Details... details.... details
Rocks, lighting, pumps, flowers, fish and of course water!Credit: 123rf cropped
Now that the liner has settled overnight we move into the fun part! All the wonderful and exciting extras that make your pond an ecological, fun and beautiful addition to your yard. The biggest consideration is hiding the edges of the liner, there are many ways to do this, lets start with the most obvious.
Natural rocks: big, small, boulder size to pebbles, when mixed make a pond look and feel like it is an intricate piece of the landscape, one that has been in existence since the beginning of time. The picture is of a lake in Saskatchewan, note the plant life is interspersed among the rocks and in the crevices. Gravel is a nice touch but it collects litter, sludge and is very difficult to clean on a large-scale. It is your pond so it is your choice but you have been warned!
Purchased rock edgings: these are most often cut stone, obviously more expensive than natural rock, they are more formal in feel but often create a more stable platform. The choice really depends on budgets, ambiance, and personal choice.Credit: DIY Credit: pondbiz
Wood: makes the backyard pond look like a dock. Very cool if you are handy with construction.Credit: 123rf cropped
Brick: Old brick is amazing for the platform of a pond. It is not easy to come by in Saskatchewan but if you can find some, its well worth the hassle of laying.
Credit: 123 rf
Grasses and flowers: Another viable option for edging the pond, they make access more difficult, one side of my pond is bog garden, my only complaints are the difficulty in weeding, it's a perfect place for fish hunters to hide.
Mosaic's have become popular again but they are time-consuming, require specialized tools, and skills (that I do not have).
A few more things to think about before purchasing the lovely accessories.
Lighting kits are available for placement before finishing the edges and filling. I use solar lights and floating candles but if you can and want to install lights around the edges go for it! Make sure you use the proper grounding and lights intended for exterior use.
Water plants... ok, call me captain obvious your zone and size of the pond matters. On the Canadian prairies no water plants survive, so at the beginning of the season an important consideration is what to do with the plants and fish?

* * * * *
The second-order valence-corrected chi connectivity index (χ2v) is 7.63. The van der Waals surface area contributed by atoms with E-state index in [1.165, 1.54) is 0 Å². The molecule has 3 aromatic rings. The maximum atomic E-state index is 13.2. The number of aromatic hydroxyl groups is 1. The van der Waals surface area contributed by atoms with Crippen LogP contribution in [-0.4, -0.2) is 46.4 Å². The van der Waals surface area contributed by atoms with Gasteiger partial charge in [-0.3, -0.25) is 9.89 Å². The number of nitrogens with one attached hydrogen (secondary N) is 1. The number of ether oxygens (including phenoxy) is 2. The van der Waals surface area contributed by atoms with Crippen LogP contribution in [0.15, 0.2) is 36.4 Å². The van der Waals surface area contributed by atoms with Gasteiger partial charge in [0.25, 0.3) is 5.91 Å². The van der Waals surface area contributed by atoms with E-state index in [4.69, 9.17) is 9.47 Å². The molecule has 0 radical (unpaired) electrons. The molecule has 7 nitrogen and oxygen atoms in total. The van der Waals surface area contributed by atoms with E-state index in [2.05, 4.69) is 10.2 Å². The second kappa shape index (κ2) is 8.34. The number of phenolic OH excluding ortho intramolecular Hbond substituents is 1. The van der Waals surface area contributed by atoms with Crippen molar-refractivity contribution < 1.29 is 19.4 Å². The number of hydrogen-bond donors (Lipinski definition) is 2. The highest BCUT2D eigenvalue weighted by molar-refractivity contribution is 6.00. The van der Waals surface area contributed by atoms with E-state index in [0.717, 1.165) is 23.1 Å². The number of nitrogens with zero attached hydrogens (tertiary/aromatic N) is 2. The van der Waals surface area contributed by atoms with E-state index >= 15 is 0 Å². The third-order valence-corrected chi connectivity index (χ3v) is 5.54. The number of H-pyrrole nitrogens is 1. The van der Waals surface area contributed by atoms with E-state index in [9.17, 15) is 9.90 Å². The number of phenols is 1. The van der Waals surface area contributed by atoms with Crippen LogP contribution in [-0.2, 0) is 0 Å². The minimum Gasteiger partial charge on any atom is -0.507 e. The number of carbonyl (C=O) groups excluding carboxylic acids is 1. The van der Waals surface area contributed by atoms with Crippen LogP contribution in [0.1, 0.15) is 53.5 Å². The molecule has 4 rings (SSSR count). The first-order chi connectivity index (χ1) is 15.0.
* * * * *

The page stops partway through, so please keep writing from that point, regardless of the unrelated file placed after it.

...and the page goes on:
If you are ok with allowing them to become compost buy whatever makes you happy, if you are determined to see them survive another season, be choosier. I have had great successes and dismal failures, with keeping plants over winter. In the 17 years of pond life 2012 was the only winter my fish met demise. An early onset of freezing weather, 5 feet of snow did not allow me the opportunity of moving them in... it doesn't help my commute is 6 hours.
Which, I hope answers the burning question care. My garden, plants, pond and all are all low maintenance. My fish are fed daily through the summer but once the weather begins to cool they go down to a few times a week, until they are brought in for the winter. Fish will go into a hibernation state if stored in large containers in a cool place. They do not get fed, unless they become active on the weekends, until the weather begins to warm up. I think its innate somehow that they can tell spring is coming!
Tips for maintenance:
Use specialized pond soil. It does cost more but it doesn't make the water dirty and full of floating particles that encourage fungi and sludge buildup.
Let the water sit a couple of days before adding fish.
I clean all the rocks and pond in the spring as soon as the weather is warm, usually my fish are first in and then the plants, but the depth of the pond allows for a few inches of ice without hurting the fish.
I use barley pellets and charcoal bits in bags to help keep the water clear. It works like a charm and is great to compost at the end of the year.
Storms tend to bring in 'litter' leaves and such, that decompose and make the water unhealthy, I scoop as many leaves as possible throughout the season but if you find the pond is getting murky despite your attempts empty about 1/3 of the water and add fresh water. It works for some reason.
Use caution with fish food. If uneaten food is left in the water it alters the pH and can make your fish sick.
Adding a Bog Garden Area:
A bog garden is a marsh like attachment to the side of the pond. It is primarily used for plants that love wet but can't directly sit in the water.
The bog addition can be as big or as little as you want, the one i have attached to my pond is about 8x20, but even a small corner looks great.
Dig the garden about 18 inches down, puncture a liner with a few holes, (or use an old one that has a few holes already) layer two inches of dirt, two inches of sphagnum moss, a thin layer of vermiculite and about 2 inches of compost, wet it as you go, so the moss soaks up the water and retains the wet, continue until the liner is covered, and then add another layer. Soak it until the mixture looks like mud. Allow it to sit overnight and plant within the next day or two.
The five plants for a bog garden:
1. Fern's - go with the zone and you are away
2. Solomons Seal - can vary in height but they are beautiful
3. Hosta's- vary in size, shape, colour and sun requirements ( i have 20 varieties and they are all wonderful)
4. Iris's- a vast array of Iris's exist, the yellow water Iris has overwintered in my bog garden for three years, it dies off every year but returns with shoots in the spring. They have different needs so make sure they match your zone and sun requirements.
5.Creeping Charlie- a ;pw growing prolific with yellow blossoms. It does well in shade or sun. Mine makes its way into the pond where it covers the rocks in its natural form.
We just got a taste of plants there are lots more to come in the next article about plants.